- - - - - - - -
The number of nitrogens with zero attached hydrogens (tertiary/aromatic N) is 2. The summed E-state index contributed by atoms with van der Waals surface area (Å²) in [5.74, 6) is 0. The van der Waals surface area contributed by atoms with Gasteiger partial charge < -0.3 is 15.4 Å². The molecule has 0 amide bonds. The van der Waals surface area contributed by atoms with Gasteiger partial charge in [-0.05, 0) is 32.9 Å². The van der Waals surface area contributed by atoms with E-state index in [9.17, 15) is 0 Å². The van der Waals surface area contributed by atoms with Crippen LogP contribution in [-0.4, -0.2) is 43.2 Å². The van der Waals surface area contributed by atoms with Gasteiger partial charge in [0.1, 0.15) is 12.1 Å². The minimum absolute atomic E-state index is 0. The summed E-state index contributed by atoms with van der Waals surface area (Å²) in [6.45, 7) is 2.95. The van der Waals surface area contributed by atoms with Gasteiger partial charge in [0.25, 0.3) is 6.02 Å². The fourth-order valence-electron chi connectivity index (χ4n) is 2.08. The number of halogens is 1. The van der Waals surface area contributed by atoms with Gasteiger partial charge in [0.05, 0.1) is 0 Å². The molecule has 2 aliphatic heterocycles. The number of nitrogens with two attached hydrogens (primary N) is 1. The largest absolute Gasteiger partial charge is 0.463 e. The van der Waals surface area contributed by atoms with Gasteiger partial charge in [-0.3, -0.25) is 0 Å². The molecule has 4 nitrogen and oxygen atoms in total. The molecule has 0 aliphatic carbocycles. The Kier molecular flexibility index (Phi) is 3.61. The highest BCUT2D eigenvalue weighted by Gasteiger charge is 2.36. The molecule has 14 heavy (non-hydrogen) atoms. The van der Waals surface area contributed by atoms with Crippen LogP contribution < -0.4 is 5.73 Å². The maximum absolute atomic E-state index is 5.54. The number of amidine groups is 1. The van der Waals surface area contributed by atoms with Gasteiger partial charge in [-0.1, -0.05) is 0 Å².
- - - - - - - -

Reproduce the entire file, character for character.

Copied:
The number of nitrogens with zero attached hydrogens (tertiary/aromatic N) is 2. The summed E-state index contributed by atoms with van der Waals surface area (Å²) in [5.74, 6) is 0. The van der Waals surface area contributed by atoms with Gasteiger partial charge < -0.3 is 15.4 Å². The molecule has 0 amide bonds. The van der Waals surface area contributed by atoms with Gasteiger partial charge in [-0.05, 0) is 32.9 Å². The van der Waals surface area contributed by atoms with E-state index in [9.17, 15) is 0 Å². The van der Waals surface area contributed by atoms with Crippen LogP contribution in [-0.4, -0.2) is 43.2 Å². The van der Waals surface area contributed by atoms with Gasteiger partial charge in [0.1, 0.15) is 12.1 Å². The minimum absolute atomic E-state index is 0. The summed E-state index contributed by atoms with van der Waals surface area (Å²) in [6.45, 7) is 2.95. The van der Waals surface area contributed by atoms with Gasteiger partial charge in [0.25, 0.3) is 6.02 Å². The fourth-order valence-electron chi connectivity index (χ4n) is 2.08. The number of halogens is 1. The van der Waals surface area contributed by atoms with Gasteiger partial charge in [0.05, 0.1) is 0 Å². The molecule has 2 aliphatic heterocycles. The number of nitrogens with two attached hydrogens (primary N) is 1. The largest absolute Gasteiger partial charge is 0.463 e. The van der Waals surface area contributed by atoms with Gasteiger partial charge in [-0.3, -0.25) is 0 Å². The molecule has 4 nitrogen and oxygen atoms in total. The molecule has 0 aliphatic carbocycles. The Kier molecular flexibility index (Phi) is 3.61. The highest BCUT2D eigenvalue weighted by Gasteiger charge is 2.36. The molecule has 14 heavy (non-hydrogen) atoms. The van der Waals surface area contributed by atoms with Crippen LogP contribution < -0.4 is 5.73 Å². The maximum absolute atomic E-state index is 5.54. The number of amidine groups is 1. The van der Waals surface area contributed by atoms with Gasteiger partial charge in [-0.1, -0.05) is 0 Å².